(This article belongs to the Special Issue Advances in Cellulosic Materials)
Open AccessArticle Electron Beam Irradiation of Cellulosic Materials—Opportunities and Limitations
Materials 2013, 6(5), 1584-1598; doi:10.3390/ma6051584
Received: 11 March 2013 / Revised: 8 April 2013 / Accepted: 17 April 2013 / Published: 29 April 2013
Cited by 10 | PDF Full-text (150 KB) | HTML Full-text | XML Full-text
Abstract
The irradiation of pulp is of interest from different perspectives. Mainly it is required when a modification of cellulose is needed. Irradiation could bring many advantages, such as chemical savings and, therefore, cost savings and a reduction in environmental pollutants. In this account,
[...] Read more.
The irradiation of pulp is of interest from different perspectives. Mainly it is required when a modification of cellulose is needed. Irradiation could bring many advantages, such as chemical savings and, therefore, cost savings and a reduction in environmental pollutants. In this account, pulp and dissociated celluloses were analyzed before and after irradiation by electron beaming. The focus of the analysis was the oxidation of hydroxyl groups to carbonyl and carboxyl groups in pulp and the degradation of cellulose causing a decrease in molar mass. For that purpose, the samples were labeled with a selective fluorescence marker and analyzed by gel permeation chromatography (GPC) coupled with multi-angle laser light scattering (MALLS), refractive index (RI), and fluorescence detectors. Degradation of the analyzed substrates was the predominant result of the irradiation; however, in the microcrystalline samples, oxidized cellulose functionalities were introduced along the cellulose chain, making this substrate suitable for further chemical modification. Full article
(This article belongs to the Special Issue Advances in Cellulosic Materials)
Open AccessArticle Cellulose Perversions
Materials 2013, 6(4), 1377-1390; doi:10.3390/ma6041377
Received: 1 February 2013 / Revised: 14 March 2013 / Accepted: 20 March 2013 / Published: 28 March 2013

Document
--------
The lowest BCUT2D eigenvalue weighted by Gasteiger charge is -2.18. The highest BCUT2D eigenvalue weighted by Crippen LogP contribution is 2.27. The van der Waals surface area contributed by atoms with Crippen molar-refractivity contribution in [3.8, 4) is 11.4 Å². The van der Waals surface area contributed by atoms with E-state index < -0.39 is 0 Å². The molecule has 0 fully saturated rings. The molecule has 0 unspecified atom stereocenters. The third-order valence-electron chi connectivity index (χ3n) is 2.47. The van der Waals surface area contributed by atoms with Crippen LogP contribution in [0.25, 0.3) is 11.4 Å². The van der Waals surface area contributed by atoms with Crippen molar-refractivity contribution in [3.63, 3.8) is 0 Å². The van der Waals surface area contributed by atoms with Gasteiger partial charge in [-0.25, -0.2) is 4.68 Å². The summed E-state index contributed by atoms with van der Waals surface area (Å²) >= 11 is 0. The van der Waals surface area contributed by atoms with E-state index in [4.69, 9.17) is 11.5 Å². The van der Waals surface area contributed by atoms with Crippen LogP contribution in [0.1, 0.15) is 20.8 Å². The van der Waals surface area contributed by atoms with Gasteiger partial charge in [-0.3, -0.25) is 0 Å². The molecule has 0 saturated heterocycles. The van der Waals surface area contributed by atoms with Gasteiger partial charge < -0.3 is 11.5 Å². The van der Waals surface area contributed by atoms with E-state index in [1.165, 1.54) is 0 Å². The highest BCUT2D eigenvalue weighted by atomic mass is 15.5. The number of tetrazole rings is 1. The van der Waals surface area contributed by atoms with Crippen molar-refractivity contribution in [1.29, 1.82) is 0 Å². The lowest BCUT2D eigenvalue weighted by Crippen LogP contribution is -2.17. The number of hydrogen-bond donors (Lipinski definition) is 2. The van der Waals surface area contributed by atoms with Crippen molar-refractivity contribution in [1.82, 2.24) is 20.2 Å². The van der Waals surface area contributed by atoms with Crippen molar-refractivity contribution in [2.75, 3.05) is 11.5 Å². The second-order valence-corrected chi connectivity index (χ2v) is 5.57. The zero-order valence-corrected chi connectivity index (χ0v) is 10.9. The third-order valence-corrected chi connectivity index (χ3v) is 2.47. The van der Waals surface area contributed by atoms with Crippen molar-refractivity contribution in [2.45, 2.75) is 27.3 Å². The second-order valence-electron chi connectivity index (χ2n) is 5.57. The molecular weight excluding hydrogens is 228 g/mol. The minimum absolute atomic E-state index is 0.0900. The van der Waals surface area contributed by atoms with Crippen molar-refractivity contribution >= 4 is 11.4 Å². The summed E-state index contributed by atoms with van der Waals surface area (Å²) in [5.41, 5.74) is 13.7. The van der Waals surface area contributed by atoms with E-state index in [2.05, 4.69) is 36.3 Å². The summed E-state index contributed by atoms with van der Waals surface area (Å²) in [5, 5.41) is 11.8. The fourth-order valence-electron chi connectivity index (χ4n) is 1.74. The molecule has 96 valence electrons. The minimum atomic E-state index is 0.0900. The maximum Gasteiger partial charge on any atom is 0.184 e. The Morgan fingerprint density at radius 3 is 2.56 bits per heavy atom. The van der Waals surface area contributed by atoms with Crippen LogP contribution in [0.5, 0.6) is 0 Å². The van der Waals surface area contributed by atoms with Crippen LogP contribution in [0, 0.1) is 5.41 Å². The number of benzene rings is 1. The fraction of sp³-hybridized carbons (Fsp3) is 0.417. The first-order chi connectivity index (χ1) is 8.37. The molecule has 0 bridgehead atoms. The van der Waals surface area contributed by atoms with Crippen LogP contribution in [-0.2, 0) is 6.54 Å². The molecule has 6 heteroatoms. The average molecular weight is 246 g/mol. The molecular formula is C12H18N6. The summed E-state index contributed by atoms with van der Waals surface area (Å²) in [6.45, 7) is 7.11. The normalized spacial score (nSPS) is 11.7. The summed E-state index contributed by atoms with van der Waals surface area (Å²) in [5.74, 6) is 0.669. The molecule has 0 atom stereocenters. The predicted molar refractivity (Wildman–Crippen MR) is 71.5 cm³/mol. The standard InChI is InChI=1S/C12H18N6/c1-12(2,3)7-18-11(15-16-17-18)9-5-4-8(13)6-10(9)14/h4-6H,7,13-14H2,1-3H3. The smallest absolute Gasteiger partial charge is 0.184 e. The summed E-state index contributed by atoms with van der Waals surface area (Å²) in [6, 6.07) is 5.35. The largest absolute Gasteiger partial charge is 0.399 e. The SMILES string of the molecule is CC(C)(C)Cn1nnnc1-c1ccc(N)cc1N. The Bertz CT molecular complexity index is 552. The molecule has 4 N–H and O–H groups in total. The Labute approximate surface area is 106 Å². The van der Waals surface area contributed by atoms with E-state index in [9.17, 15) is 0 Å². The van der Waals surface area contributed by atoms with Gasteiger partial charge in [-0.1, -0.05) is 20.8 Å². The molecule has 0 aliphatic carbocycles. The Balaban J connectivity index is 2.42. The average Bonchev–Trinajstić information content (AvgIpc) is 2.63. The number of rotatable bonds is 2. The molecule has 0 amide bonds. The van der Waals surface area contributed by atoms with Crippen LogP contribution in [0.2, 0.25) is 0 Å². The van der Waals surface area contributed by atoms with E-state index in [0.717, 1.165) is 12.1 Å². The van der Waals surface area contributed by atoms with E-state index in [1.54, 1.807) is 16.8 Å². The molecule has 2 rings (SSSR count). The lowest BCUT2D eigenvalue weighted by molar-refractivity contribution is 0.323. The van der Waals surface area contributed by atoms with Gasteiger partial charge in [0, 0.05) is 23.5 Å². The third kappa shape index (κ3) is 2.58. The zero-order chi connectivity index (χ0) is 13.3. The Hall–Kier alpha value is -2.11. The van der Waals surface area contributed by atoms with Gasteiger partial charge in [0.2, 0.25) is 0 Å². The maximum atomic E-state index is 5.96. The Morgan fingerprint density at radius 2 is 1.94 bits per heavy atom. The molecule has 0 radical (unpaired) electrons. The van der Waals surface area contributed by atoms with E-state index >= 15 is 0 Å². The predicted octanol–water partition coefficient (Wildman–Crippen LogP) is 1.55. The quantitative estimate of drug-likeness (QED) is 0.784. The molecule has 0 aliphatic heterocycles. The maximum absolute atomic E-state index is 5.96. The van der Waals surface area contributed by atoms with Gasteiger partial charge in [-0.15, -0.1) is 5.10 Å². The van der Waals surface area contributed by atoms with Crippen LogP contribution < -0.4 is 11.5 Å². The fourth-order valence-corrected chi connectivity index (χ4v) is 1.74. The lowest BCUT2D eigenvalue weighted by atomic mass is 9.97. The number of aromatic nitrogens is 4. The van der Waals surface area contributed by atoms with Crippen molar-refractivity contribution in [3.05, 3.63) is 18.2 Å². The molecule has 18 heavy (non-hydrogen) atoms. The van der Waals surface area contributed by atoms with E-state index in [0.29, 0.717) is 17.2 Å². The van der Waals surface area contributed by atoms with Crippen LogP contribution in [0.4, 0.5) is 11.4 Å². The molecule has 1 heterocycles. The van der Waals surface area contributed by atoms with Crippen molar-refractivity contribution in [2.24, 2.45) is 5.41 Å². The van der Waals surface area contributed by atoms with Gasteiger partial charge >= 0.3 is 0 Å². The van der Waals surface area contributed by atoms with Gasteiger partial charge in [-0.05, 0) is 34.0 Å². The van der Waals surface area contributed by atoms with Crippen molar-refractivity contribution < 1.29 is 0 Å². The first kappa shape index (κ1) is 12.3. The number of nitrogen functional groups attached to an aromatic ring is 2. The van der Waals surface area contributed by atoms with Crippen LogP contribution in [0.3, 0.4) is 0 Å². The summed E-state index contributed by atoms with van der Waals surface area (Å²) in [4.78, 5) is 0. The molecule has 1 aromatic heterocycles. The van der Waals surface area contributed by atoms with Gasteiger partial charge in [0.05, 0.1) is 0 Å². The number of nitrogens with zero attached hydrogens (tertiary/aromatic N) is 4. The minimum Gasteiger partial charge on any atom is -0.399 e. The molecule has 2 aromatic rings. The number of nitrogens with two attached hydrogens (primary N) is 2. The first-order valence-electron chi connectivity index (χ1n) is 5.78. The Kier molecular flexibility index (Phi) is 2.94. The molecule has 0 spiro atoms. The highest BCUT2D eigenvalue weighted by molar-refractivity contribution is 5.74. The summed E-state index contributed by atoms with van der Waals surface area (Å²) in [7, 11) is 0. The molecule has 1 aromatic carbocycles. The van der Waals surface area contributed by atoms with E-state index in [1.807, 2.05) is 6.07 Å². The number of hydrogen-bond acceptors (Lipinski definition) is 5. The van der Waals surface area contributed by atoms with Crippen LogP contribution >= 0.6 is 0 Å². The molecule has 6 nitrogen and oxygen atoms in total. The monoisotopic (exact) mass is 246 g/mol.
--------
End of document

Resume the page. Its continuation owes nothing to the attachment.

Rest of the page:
Cited by 6 | PDF Full-text (1221 KB) | HTML Full-text | XML Full-text | Supplementary Files
Abstract
Cellulose micro/nano-fibers can be produced by electrospinning from liquid crystalline solutions. Scanning electron microscopy (SEM), as well as atomic force microscopy (AFM) and polarizing optical microscopy (POM) measurements showed that cellulose-based electrospun fibers can curl and twist, due to the presence of an
[...] Read more.
Cellulose micro/nano-fibers can be produced by electrospinning from liquid crystalline solutions. Scanning electron microscopy (SEM), as well as atomic force microscopy (AFM) and polarizing optical microscopy (POM) measurements showed that cellulose-based electrospun fibers can curl and twist, due to the presence of an off-core line defect disclination, which was present when the fibers were prepared. This permits the mimicking of the shapes found in many systems in the living world, e.g., the tendrils of climbing plants, three to four orders of magnitude larger. In this work, we address the mechanism that is behind the spirals’ and helices’ appearance by recording the trajectories of the fibers toward diverse electrospinning targets. The intrinsic curvature of the system occurs via asymmetric contraction of an internal disclination line, which generates different shrinkages of the material along the fiber. The completely different instabilities observed for isotropic and anisotropic electrospun solutions at the exit of the needle seem to corroborate the hypothesis that the intrinsic curvature of the material is acquired during liquid crystalline sample processing inside the needle. The existence of perversions, which joins left and right helices, is also investigated by using suspended, as well as flat, targets. Possible routes of application inspired from the living world are addressed. Full article
(This article belongs to the Special Issue Advances in Cellulosic Materials)
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Open AccessArticle Fabrication of Cellulose Film with Enhanced Mechanical Properties in Ionic Liquid 1-Allyl-3-methylimidaxolium Chloride (AmimCl)
Materials 2013, 6(4), 1270-1284; doi:10.3390/ma6041270
Received: 1 February 2013 / Revised: 12 March 2013 / Accepted: 21 March 2013 / Published: 26 March 2013
Cited by 22 | PDF Full-text (681 KB) | HTML Full-text | XML Full-text
Abstract
More and more attention has been paid to environmentally friendly bio-based renewable materials as the substitution of fossil-based materials, due to the increasing environmental concerns. In this study, regenerated cellulose films with enhanced mechanical property were prepared via incorporating different plasticizers using ionic
[...] Read more.